Mar 28, 2018
by Ron Skaar
By Ron Skaar
Humans have been eating crustaceans since prehistoric times. People who lived near water naturally took advantage of the foods provided by that resource. The ancient Greeks and Romans were especially found of shrimp, preferring them over lobster and crab.
Clay vessels with shrimp decorations were uncovered in the volcanic ashes of Pompeii. The Romans preferred to fry or roast their shrimp, sometimes covered in a honey glaze. Ancient Greeks savored large shrimp wrapped and charred in grape leaves. In the 3rd century A.D., a Greek author writes that of all fish, the daintiest are young shrimp.
By the 7th century A.D., shrimp and other seafoods composed the majority of the coastal Chinese diet. Around this same time there is evidence of shrimping off the southeastern coast of North America. Ancient raised platforms used for drying shrimp in the sun were also found along the coast in Chiapas, Mexico.
Marco Polo observes the abundance of seafood available at Chinese marketplaces, in 1280. One hundred years later Edward II receives the first request to ban shrimp trawling in England. By 1583 the Dutch government has banned shrimp trawling in all of its estuaries.
Harvesting shrimp dates back to the 17th century when Louisiana bayou residents used traps made from branches covered in Spanish moss to scoop up the delicacy. In 1735 beach seines were imported from France. These large nets, with floats along the top and weights along the bottom, could reach up to 2,000 feet in circumference!
During the mid-nineteenth century, Chinese immigrants begin to arrive for the California gold rush. Many hailed from the Pearl River delta, where netting small shrimp had been a tradition for centuries. They started catching the small shrimp in the San Francisco Bay, drying them in the sun for sale to the local community or export to China.
The shrimping industry was born in the South, at Fernandina Beach, Florida. From there it spread up along the Georgia coast into the Carolinas and then west, thru the Gulf of Mexico. Shrimp love living in the Gulf. White and pink shrimp are caught during the daytime and the wild Gulf brown shrimp during the night. (The colors vary to the diet of the crustacean; all shrimp turn pink once cooked.)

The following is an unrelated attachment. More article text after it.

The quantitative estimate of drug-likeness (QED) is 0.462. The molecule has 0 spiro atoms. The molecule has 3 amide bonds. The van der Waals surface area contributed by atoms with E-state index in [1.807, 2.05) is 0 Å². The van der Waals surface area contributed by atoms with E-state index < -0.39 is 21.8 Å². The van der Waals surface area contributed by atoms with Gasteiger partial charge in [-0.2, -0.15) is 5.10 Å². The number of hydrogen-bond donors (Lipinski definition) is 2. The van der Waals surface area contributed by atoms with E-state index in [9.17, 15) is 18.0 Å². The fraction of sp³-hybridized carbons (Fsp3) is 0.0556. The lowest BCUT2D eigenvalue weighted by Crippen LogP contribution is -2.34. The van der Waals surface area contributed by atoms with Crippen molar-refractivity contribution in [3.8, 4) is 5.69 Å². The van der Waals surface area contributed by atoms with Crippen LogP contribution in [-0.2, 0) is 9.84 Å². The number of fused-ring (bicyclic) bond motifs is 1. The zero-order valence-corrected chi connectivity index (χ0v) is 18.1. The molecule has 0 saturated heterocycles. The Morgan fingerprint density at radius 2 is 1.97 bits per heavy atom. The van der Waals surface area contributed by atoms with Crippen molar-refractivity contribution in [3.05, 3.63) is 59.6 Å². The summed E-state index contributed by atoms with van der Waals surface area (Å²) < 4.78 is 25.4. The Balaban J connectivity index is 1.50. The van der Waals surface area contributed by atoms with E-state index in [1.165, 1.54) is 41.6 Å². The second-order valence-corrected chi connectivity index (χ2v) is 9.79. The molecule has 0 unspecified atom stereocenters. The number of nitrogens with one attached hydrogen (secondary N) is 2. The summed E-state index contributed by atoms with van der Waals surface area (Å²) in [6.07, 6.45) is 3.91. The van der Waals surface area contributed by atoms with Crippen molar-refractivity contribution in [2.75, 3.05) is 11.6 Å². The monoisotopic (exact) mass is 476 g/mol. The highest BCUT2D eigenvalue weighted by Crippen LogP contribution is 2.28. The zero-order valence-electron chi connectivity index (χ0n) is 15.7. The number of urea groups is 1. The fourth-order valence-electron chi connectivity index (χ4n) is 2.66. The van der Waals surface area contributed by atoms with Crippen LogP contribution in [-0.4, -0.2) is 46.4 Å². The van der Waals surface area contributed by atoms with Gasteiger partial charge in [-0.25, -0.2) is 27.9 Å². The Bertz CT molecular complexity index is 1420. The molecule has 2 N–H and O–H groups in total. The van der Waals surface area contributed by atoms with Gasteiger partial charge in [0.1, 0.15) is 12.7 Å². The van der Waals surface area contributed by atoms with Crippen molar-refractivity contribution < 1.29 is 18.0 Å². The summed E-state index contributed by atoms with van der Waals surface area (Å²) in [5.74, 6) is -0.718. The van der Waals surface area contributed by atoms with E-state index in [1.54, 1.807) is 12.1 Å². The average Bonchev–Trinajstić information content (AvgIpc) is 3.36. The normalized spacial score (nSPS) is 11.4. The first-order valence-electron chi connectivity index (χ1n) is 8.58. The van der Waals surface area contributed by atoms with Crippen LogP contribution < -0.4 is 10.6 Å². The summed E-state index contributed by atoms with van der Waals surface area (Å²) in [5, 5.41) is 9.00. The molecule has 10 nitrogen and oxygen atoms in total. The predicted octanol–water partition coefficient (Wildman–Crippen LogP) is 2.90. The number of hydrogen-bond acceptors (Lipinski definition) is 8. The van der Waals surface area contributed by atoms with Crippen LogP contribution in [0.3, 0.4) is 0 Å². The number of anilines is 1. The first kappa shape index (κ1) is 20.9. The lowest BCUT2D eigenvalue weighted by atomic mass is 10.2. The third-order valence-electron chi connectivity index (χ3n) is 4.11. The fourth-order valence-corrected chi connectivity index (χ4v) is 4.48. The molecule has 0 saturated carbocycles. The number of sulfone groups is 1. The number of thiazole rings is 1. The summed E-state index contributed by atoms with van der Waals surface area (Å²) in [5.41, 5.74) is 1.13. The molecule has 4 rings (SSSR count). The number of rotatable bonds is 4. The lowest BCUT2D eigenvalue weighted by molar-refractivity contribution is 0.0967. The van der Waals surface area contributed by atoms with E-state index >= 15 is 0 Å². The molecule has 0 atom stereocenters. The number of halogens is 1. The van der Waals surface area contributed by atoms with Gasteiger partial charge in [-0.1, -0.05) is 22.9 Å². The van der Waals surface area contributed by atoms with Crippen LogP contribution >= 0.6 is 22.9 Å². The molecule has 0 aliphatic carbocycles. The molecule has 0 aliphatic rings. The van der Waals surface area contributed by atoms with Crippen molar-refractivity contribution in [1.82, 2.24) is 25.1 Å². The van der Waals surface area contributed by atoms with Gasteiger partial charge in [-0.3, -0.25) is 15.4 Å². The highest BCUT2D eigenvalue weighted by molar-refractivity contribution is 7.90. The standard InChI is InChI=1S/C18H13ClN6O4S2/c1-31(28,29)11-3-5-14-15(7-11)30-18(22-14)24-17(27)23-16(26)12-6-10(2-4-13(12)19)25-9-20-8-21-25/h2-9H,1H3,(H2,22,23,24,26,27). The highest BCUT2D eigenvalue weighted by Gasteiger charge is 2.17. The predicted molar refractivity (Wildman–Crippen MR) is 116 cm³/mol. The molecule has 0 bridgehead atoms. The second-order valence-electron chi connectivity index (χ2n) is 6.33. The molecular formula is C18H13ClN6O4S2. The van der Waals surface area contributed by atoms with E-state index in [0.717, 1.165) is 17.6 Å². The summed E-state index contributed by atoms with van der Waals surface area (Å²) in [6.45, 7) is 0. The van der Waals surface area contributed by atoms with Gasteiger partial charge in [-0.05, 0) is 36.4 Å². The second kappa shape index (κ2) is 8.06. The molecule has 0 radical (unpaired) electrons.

Tiger shrimp also grow quickly in warm, tropical waters, making them the most widely distributed shrimp in the world. Some 300 species of shrimp are sold worldwide, designated as warm or cold-water varieties. The colder the water, the smaller and sweeter the shrimp. These are caught in the chilly North Atlantic and northern Pacific areas.
Shrimp and prawns are the most readily available shellfish in the world. In the United States “prawn” usually means a larger variety of shrimp. Americans love their shrimp. Over 650 million pounds are harvested here and we import an additional 200 million pounds to meet our cravings. Shrimp are sold by size as well has the number needed to make a pound.
A nutritious alternative to meat, shrimp are low in calories and saturated fat. They also supply protein, niacin, vitamin B12, vitamin D, iron, selenium and zinc. Although shrimp contain about twice as much cholesterol as meat, they contain much less fat than meat and that includes the heart-healthy omega-3 fatty acids.
Most edible crustaceans are “decapods”, meaning they have five pair of legs. This includes the “scampi”, a large greenish prawn used in Italian cuisine. Shrimp scampi is our adaptation of the classic recipe and April 29th is the national day to celebrate this dish. Serve this scampi with plenty of sour dough bread to soak up the buttery sauce.
20 large shrimp (about one pound 21-25’s), shelled and deveined
6 medium cloves of garlic, small dice
3 large shallot, small dice
1 1/2 sticks unsalted butter, softened
Salt and freshly ground pepper
4 plum tomatoes
4 ounces fresh or frozen peas
Mix butter with diced garlic and shallots, salt and pepper to taste. Place tomatoes in boiling water for 45 seconds, cool and remove skins. Cut tomatoes in half, remove seeds and dice.
Rub part of butter mix on bottom of oven ready dish, arrange shrimp on top and dot the rest of butter mix between and on top of shrimp. Put in a preheated 400 degree oven and bake until shrimp begin to turn pink, 15-20 minutes. Arrange tomatoes and peas on top of shrimp and continue to bake until bubbling, about 10 more minutes.Serves 4.
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